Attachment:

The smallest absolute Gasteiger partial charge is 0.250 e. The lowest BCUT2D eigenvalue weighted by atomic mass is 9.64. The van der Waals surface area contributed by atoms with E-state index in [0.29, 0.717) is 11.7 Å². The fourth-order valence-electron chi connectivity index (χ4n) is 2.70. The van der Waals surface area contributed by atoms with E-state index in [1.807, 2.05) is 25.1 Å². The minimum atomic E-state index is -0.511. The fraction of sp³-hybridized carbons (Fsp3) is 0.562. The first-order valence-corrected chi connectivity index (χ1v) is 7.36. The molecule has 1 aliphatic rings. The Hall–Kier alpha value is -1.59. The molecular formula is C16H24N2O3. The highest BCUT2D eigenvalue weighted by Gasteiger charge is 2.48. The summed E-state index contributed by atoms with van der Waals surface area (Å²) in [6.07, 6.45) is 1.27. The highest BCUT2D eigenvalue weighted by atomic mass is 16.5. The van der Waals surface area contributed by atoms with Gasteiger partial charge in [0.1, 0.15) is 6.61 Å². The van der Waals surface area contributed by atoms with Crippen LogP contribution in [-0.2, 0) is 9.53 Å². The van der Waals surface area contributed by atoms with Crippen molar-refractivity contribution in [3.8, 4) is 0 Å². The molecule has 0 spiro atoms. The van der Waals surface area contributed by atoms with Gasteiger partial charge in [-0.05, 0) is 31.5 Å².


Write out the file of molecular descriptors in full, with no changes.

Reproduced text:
The smallest absolute Gasteiger partial charge is 0.250 e. The lowest BCUT2D eigenvalue weighted by atomic mass is 9.64. The van der Waals surface area contributed by atoms with E-state index in [0.29, 0.717) is 11.7 Å². The fourth-order valence-electron chi connectivity index (χ4n) is 2.70. The van der Waals surface area contributed by atoms with E-state index in [1.807, 2.05) is 25.1 Å². The minimum atomic E-state index is -0.511. The fraction of sp³-hybridized carbons (Fsp3) is 0.562. The first-order valence-corrected chi connectivity index (χ1v) is 7.36. The molecule has 1 aliphatic rings. The Hall–Kier alpha value is -1.59. The molecular formula is C16H24N2O3. The highest BCUT2D eigenvalue weighted by Gasteiger charge is 2.48. The summed E-state index contributed by atoms with van der Waals surface area (Å²) in [6.07, 6.45) is 1.27. The highest BCUT2D eigenvalue weighted by atomic mass is 16.5. The van der Waals surface area contributed by atoms with Gasteiger partial charge in [0.1, 0.15) is 6.61 Å². The van der Waals surface area contributed by atoms with Crippen LogP contribution in [-0.2, 0) is 9.53 Å². The van der Waals surface area contributed by atoms with Crippen molar-refractivity contribution in [3.8, 4) is 0 Å². The molecule has 0 spiro atoms. The van der Waals surface area contributed by atoms with Gasteiger partial charge in [-0.05, 0) is 31.5 Å².